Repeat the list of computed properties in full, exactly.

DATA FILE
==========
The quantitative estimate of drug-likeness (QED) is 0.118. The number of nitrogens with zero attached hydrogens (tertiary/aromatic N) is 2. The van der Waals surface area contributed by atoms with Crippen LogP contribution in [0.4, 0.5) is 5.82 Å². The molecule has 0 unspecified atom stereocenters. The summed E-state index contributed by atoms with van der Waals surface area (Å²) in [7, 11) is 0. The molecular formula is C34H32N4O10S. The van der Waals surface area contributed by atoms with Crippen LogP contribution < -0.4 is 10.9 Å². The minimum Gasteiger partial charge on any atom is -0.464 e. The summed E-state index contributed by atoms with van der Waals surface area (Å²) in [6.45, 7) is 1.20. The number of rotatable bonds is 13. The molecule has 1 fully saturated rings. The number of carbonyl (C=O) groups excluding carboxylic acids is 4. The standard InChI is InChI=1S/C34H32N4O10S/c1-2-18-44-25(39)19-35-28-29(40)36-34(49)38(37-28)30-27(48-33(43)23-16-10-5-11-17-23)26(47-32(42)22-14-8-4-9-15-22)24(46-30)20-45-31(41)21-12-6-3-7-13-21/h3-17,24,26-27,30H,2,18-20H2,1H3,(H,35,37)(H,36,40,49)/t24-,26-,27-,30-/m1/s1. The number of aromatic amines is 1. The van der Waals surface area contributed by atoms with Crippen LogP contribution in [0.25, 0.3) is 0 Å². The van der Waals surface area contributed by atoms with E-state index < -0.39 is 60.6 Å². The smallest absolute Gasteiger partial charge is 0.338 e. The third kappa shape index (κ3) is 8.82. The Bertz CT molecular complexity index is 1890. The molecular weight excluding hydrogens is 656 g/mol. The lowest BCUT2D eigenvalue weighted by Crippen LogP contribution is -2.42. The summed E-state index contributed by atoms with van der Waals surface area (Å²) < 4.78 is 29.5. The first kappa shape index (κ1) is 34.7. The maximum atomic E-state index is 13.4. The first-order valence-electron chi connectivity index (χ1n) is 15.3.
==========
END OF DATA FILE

The quantitative estimate of drug-likeness (QED) is 0.118. The number of nitrogens with zero attached hydrogens (tertiary/aromatic N) is 2. The van der Waals surface area contributed by atoms with Crippen LogP contribution in [0.4, 0.5) is 5.82 Å². The molecule has 0 unspecified atom stereocenters. The summed E-state index contributed by atoms with van der Waals surface area (Å²) in [7, 11) is 0. The molecular formula is C34H32N4O10S. The van der Waals surface area contributed by atoms with Crippen LogP contribution < -0.4 is 10.9 Å². The minimum Gasteiger partial charge on any atom is -0.464 e. The summed E-state index contributed by atoms with van der Waals surface area (Å²) in [6.45, 7) is 1.20. The number of rotatable bonds is 13. The molecule has 1 fully saturated rings. The number of carbonyl (C=O) groups excluding carboxylic acids is 4. The standard InChI is InChI=1S/C34H32N4O10S/c1-2-18-44-25(39)19-35-28-29(40)36-34(49)38(37-28)30-27(48-33(43)23-16-10-5-11-17-23)26(47-32(42)22-14-8-4-9-15-22)24(46-30)20-45-31(41)21-12-6-3-7-13-21/h3-17,24,26-27,30H,2,18-20H2,1H3,(H,35,37)(H,36,40,49)/t24-,26-,27-,30-/m1/s1. The number of aromatic amines is 1. The van der Waals surface area contributed by atoms with Crippen LogP contribution in [0.25, 0.3) is 0 Å². The van der Waals surface area contributed by atoms with E-state index < -0.39 is 60.6 Å². The smallest absolute Gasteiger partial charge is 0.338 e. The third kappa shape index (κ3) is 8.82. The Bertz CT molecular complexity index is 1890. The molecular weight excluding hydrogens is 656 g/mol. The lowest BCUT2D eigenvalue weighted by Crippen LogP contribution is -2.42. The summed E-state index contributed by atoms with van der Waals surface area (Å²) < 4.78 is 29.5. The first kappa shape index (κ1) is 34.7. The maximum atomic E-state index is 13.4. The first-order valence-electron chi connectivity index (χ1n) is 15.3.